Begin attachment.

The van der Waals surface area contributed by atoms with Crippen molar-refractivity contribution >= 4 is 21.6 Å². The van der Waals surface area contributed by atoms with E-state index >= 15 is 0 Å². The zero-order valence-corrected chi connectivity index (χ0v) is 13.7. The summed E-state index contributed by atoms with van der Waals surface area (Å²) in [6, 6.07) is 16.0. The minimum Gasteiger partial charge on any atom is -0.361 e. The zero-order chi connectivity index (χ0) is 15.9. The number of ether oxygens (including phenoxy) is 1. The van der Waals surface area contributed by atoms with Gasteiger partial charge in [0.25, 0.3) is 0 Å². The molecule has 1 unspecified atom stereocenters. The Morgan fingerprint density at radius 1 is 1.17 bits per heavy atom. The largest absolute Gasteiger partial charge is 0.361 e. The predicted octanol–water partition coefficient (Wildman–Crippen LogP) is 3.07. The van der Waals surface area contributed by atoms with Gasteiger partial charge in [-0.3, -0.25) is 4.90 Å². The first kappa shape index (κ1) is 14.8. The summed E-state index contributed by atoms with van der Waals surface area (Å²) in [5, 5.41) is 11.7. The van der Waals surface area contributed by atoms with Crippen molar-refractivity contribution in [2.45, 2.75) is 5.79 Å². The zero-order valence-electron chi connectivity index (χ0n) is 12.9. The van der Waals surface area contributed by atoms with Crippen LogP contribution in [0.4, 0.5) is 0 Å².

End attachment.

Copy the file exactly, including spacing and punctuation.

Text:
The van der Waals surface area contributed by atoms with Crippen molar-refractivity contribution >= 4 is 21.6 Å². The van der Waals surface area contributed by atoms with E-state index >= 15 is 0 Å². The zero-order valence-corrected chi connectivity index (χ0v) is 13.7. The summed E-state index contributed by atoms with van der Waals surface area (Å²) in [6, 6.07) is 16.0. The minimum Gasteiger partial charge on any atom is -0.361 e. The zero-order chi connectivity index (χ0) is 15.9. The number of ether oxygens (including phenoxy) is 1. The van der Waals surface area contributed by atoms with Gasteiger partial charge in [0.25, 0.3) is 0 Å². The molecule has 1 unspecified atom stereocenters. The Morgan fingerprint density at radius 1 is 1.17 bits per heavy atom. The largest absolute Gasteiger partial charge is 0.361 e. The predicted octanol–water partition coefficient (Wildman–Crippen LogP) is 3.07. The van der Waals surface area contributed by atoms with Gasteiger partial charge in [-0.3, -0.25) is 4.90 Å². The first kappa shape index (κ1) is 14.8. The summed E-state index contributed by atoms with van der Waals surface area (Å²) in [5, 5.41) is 11.7. The van der Waals surface area contributed by atoms with Crippen molar-refractivity contribution in [2.45, 2.75) is 5.79 Å². The zero-order valence-electron chi connectivity index (χ0n) is 12.9. The van der Waals surface area contributed by atoms with Crippen LogP contribution in [0.4, 0.5) is 0 Å².